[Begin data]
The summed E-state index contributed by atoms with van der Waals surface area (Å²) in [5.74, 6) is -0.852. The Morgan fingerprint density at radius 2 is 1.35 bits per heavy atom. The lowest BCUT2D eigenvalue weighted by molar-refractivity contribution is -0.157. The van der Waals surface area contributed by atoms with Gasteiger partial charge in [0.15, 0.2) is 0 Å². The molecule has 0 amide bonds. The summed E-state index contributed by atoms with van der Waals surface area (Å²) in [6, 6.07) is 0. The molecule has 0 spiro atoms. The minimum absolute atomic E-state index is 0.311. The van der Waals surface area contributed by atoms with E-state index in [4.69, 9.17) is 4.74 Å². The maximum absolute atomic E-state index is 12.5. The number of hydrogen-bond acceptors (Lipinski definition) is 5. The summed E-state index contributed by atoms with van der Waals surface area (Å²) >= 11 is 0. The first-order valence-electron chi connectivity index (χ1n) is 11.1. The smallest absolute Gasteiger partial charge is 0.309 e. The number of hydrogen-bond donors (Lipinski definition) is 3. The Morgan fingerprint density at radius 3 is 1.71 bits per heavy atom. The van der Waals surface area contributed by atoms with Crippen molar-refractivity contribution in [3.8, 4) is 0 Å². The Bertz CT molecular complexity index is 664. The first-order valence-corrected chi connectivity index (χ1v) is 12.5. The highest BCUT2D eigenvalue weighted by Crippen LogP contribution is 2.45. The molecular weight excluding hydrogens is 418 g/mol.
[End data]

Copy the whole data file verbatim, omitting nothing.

The summed E-state index contributed by atoms with van der Waals surface area (Å²) in [5.74, 6) is -0.852. The Morgan fingerprint density at radius 2 is 1.35 bits per heavy atom. The lowest BCUT2D eigenvalue weighted by molar-refractivity contribution is -0.157. The van der Waals surface area contributed by atoms with Gasteiger partial charge in [0.15, 0.2) is 0 Å². The molecule has 0 amide bonds. The summed E-state index contributed by atoms with van der Waals surface area (Å²) in [6, 6.07) is 0. The molecule has 0 spiro atoms. The minimum absolute atomic E-state index is 0.311. The van der Waals surface area contributed by atoms with E-state index in [4.69, 9.17) is 4.74 Å². The maximum absolute atomic E-state index is 12.5. The number of hydrogen-bond acceptors (Lipinski definition) is 5. The summed E-state index contributed by atoms with van der Waals surface area (Å²) >= 11 is 0. The first-order valence-electron chi connectivity index (χ1n) is 11.1. The smallest absolute Gasteiger partial charge is 0.309 e. The number of hydrogen-bond donors (Lipinski definition) is 3. The Morgan fingerprint density at radius 3 is 1.71 bits per heavy atom. The van der Waals surface area contributed by atoms with Crippen molar-refractivity contribution in [3.8, 4) is 0 Å². The Bertz CT molecular complexity index is 664. The first-order valence-corrected chi connectivity index (χ1v) is 12.5. The highest BCUT2D eigenvalue weighted by Crippen LogP contribution is 2.45. The molecular weight excluding hydrogens is 418 g/mol.